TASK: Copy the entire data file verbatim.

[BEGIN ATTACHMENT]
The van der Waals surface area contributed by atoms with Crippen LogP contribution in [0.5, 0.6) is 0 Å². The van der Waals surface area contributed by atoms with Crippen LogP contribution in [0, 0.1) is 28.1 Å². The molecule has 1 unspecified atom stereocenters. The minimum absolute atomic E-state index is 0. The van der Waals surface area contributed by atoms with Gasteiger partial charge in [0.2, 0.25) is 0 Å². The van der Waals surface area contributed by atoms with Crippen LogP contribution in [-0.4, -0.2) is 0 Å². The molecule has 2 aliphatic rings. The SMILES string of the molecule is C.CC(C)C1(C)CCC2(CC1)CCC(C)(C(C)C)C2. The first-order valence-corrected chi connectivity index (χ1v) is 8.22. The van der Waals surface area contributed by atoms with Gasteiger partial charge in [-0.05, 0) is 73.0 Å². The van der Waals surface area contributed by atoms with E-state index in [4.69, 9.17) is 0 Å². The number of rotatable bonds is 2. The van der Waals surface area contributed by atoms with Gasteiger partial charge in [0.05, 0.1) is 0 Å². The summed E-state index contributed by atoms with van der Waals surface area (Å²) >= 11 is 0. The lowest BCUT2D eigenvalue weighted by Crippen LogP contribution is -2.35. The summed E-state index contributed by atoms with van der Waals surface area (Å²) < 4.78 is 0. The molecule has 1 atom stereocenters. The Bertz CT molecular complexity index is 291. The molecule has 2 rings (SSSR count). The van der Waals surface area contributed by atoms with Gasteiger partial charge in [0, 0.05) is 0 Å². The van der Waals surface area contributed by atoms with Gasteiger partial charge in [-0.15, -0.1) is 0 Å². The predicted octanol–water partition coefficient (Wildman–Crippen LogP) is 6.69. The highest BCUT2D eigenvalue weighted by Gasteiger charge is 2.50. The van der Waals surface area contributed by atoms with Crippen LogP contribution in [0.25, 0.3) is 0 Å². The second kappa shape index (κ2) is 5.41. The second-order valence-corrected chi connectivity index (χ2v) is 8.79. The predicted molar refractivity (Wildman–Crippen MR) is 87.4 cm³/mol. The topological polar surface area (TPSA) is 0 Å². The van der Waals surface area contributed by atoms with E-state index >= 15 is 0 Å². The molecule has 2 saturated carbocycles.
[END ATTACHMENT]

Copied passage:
The van der Waals surface area contributed by atoms with Crippen LogP contribution in [0.5, 0.6) is 0 Å². The van der Waals surface area contributed by atoms with Crippen LogP contribution in [0, 0.1) is 28.1 Å². The molecule has 1 unspecified atom stereocenters. The minimum absolute atomic E-state index is 0. The van der Waals surface area contributed by atoms with Gasteiger partial charge in [0.2, 0.25) is 0 Å². The van der Waals surface area contributed by atoms with Crippen LogP contribution in [-0.4, -0.2) is 0 Å². The molecule has 2 aliphatic rings. The SMILES string of the molecule is C.CC(C)C1(C)CCC2(CC1)CCC(C)(C(C)C)C2. The first-order valence-corrected chi connectivity index (χ1v) is 8.22. The van der Waals surface area contributed by atoms with Gasteiger partial charge in [-0.05, 0) is 73.0 Å². The van der Waals surface area contributed by atoms with E-state index in [4.69, 9.17) is 0 Å². The number of rotatable bonds is 2. The van der Waals surface area contributed by atoms with Gasteiger partial charge in [0.05, 0.1) is 0 Å². The summed E-state index contributed by atoms with van der Waals surface area (Å²) >= 11 is 0. The lowest BCUT2D eigenvalue weighted by Crippen LogP contribution is -2.35. The summed E-state index contributed by atoms with van der Waals surface area (Å²) < 4.78 is 0. The molecule has 1 atom stereocenters. The Bertz CT molecular complexity index is 291. The molecule has 2 rings (SSSR count). The van der Waals surface area contributed by atoms with Gasteiger partial charge in [0, 0.05) is 0 Å². The van der Waals surface area contributed by atoms with Gasteiger partial charge in [-0.15, -0.1) is 0 Å². The predicted octanol–water partition coefficient (Wildman–Crippen LogP) is 6.69. The highest BCUT2D eigenvalue weighted by Gasteiger charge is 2.50. The van der Waals surface area contributed by atoms with Crippen LogP contribution in [0.25, 0.3) is 0 Å². The second kappa shape index (κ2) is 5.41. The second-order valence-corrected chi connectivity index (χ2v) is 8.79. The predicted molar refractivity (Wildman–Crippen MR) is 87.4 cm³/mol. The topological polar surface area (TPSA) is 0 Å². The van der Waals surface area contributed by atoms with E-state index >= 15 is 0 Å². The molecule has 2 saturated carbocycles.